The technological advantages of phase-comparison ranging systems are due mainly to the availability of diode lasers. Commercially viable systems have not been available until recently because of difficulty in controlling the "ambiguity interval" of the systems. Diode lasers can be amplitude-modulated at gigahertz rates, which set the ambiguity interval, defined as the point at which the phase angle difference (W) between the reference and range signals goes through 2pi radians. The range voltage output from the phase detector can be described as

V(rng) = A(ref) A(rng) Cos [Omega]

where A(ref) is amplitude of reference signal and A(rng) is amplitude of range signal.

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For these systems to be commercially useful, V(rng) must be allowed to vary only as a function of Omega. In practice, this doesn't happen. In fact, variations in the A(rng) signal can be as large as 10,000 due to variations in range, angle of incidence, and reflectivity. These variations result in large range-measurement errors. The successful solution to this problem consists of a complex combination of optical design, optical and electronic components, and electronic design.

Scanning laser radar

A 3-D vision system that applies this solution to achieve a generalist capability for a wide range of applications is scanning laser radar (US pat. #5,831,719, Nov. 3, 1998, and #5,940,170, Aug. 17, 1999; other patents pending). A diode-laser beam is rapidly and precisely moved across the scene of interest, and the distance between sensor and points in the scene is measured and stored (see Fig. 1). The scanning process (>500,000 range measurements per second) results in a set of data points representing the 3-D surface features of scene objects. The image data points are passed to a dedicated computer that stores and processes the information to produce 3-D imagery.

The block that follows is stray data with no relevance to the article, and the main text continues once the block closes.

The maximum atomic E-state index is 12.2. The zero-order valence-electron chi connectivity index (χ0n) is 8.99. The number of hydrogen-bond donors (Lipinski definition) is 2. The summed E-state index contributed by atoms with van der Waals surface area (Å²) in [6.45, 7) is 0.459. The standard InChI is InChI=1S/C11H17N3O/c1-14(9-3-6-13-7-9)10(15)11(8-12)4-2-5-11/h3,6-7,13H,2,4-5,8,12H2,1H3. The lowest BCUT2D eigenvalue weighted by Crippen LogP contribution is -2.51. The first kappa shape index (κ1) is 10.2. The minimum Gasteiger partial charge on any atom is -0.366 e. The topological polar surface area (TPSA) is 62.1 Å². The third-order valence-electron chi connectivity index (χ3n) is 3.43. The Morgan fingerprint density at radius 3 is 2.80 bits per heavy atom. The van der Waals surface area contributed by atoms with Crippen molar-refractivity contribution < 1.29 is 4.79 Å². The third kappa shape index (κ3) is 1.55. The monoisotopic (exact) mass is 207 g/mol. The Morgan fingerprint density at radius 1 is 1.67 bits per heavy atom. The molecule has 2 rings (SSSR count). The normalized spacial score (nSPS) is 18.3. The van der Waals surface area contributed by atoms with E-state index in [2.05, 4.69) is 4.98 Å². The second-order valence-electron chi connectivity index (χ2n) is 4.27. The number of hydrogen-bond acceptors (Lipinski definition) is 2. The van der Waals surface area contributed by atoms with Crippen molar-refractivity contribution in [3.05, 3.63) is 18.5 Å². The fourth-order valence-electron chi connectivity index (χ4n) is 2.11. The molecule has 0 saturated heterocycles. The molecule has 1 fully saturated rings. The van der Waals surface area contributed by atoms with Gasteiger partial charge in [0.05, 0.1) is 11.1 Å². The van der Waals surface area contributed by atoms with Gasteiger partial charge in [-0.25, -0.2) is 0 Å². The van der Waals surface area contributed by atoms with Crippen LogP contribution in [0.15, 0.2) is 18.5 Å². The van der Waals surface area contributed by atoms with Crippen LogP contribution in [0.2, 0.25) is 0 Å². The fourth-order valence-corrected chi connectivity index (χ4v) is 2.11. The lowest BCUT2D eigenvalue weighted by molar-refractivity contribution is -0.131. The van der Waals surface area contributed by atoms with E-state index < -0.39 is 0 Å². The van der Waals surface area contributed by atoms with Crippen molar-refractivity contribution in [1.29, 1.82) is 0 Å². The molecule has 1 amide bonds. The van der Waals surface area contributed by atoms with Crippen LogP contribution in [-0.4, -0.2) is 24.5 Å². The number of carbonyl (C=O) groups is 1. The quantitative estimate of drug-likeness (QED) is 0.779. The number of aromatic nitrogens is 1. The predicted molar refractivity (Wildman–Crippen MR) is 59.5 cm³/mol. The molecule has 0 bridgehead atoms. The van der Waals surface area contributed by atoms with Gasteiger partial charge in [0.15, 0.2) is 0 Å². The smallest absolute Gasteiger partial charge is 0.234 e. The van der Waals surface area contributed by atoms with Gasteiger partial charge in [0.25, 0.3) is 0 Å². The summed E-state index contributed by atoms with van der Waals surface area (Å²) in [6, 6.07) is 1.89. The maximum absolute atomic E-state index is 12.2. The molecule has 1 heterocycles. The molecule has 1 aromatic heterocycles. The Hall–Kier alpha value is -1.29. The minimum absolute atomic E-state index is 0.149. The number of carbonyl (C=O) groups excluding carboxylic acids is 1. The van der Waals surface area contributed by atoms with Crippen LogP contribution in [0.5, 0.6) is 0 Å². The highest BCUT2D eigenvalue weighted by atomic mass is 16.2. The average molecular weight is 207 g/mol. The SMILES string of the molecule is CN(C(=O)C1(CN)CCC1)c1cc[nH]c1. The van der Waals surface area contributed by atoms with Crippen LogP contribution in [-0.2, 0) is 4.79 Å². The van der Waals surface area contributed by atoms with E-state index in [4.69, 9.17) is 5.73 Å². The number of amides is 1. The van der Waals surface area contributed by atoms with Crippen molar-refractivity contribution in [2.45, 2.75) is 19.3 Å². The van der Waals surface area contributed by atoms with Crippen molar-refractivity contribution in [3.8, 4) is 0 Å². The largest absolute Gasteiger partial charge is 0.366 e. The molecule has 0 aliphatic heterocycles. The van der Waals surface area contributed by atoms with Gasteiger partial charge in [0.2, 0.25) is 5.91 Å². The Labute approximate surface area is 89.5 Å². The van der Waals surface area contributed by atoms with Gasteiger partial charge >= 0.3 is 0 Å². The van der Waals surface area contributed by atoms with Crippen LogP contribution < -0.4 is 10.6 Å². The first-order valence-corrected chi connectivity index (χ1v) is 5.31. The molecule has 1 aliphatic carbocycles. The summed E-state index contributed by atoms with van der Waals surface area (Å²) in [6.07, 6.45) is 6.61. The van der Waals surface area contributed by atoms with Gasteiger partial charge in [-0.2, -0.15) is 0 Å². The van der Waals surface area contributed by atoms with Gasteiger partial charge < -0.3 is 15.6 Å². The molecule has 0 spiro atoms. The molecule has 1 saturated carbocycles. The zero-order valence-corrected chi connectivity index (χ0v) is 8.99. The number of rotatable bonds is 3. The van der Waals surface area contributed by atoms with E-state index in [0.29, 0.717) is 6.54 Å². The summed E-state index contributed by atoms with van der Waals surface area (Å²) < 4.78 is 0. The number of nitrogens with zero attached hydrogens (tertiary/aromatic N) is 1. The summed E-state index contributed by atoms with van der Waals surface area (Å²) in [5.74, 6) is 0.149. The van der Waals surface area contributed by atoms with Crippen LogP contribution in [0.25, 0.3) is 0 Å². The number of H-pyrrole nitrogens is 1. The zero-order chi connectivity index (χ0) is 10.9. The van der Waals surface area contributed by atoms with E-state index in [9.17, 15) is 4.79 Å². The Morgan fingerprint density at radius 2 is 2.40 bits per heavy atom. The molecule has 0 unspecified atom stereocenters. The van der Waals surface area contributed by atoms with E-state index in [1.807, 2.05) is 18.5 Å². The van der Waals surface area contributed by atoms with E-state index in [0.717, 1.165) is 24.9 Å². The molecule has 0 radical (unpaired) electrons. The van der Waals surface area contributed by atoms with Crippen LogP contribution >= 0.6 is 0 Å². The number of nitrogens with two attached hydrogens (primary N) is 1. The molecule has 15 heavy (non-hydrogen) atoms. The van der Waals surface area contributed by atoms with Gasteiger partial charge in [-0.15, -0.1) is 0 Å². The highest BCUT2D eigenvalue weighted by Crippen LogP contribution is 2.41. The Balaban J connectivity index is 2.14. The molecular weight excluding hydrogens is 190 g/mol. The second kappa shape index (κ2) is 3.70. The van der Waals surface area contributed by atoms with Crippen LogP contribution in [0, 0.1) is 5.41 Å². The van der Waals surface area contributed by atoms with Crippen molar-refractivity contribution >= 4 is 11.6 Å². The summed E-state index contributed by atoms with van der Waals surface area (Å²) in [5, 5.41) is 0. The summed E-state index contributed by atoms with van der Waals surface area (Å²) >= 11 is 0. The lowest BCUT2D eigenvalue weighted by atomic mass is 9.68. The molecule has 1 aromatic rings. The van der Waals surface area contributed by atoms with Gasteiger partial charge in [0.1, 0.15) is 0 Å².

The heart of the system is a crystal oscillator. The signal generated by the crystal modulates the laser output intensity, as well as serving as the reference signal for the range-measurement process. A fraction of the scanning laser beam is reflected back to a silicon detector in the receiver channel. The output signal from the detector is compared with the reference signal. The phase difference between these two signals is proportional to range. A 3-D image is constructed from the individual range values and stored in a raster format. The accuracy of an individual range measurement is about 0.1 in. in all three coordinate axes (see table).

Practical application

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FIGURE 2. Digitized photograph of four boxes on a pallet in a typical air-cargo application depicts a desk at the left center of the picture, an aluminum ladder in the upper right, and a metal rollup door on the right (top). In a 3-D image of the same scene, the pallet is just discernable under the boxes (bottom).

A typical air-cargo application might entail localization of boxes on a pallet (see Fig. 2). In our example, the top of the pallet is located 12 ft below a ceiling-mounted 3-D sensor. This is the desired operational configuration because having the sensor out of the way permits 360° access to the boxes by a forklift. The 3-D image is comprised of about 640,000 range points acquired in less than 2 s. Each point in the image (pixel or voxel) is the range from the scanner to that point. The range values were converted to shades of gray and displayed on a digital video screen.

The lighter shades of gray are closer to the sensor than the darker shades of gray. The image also shows a rollup door, an aluminum ladder, and a desk in the vicinity of the pallet and boxes. The system displays range information across the top of the boxes and pallet, demonstrating a measurement accuracy of about 0.2 in. Once the image has been captured and placed in memory, specific processing is undertaken to determine the volume of cargo items located on the surface of the scale.

This software is written using C++ in the Windows environment. The configuration allows the operator to set specific system parameters during installation or when viewing change in geometries. The software is operator friendly and requires very little training.

JOHNNY BERG is the president of Holometrics Inc., 344 State Place, Escondido, CA 92029; e-mail: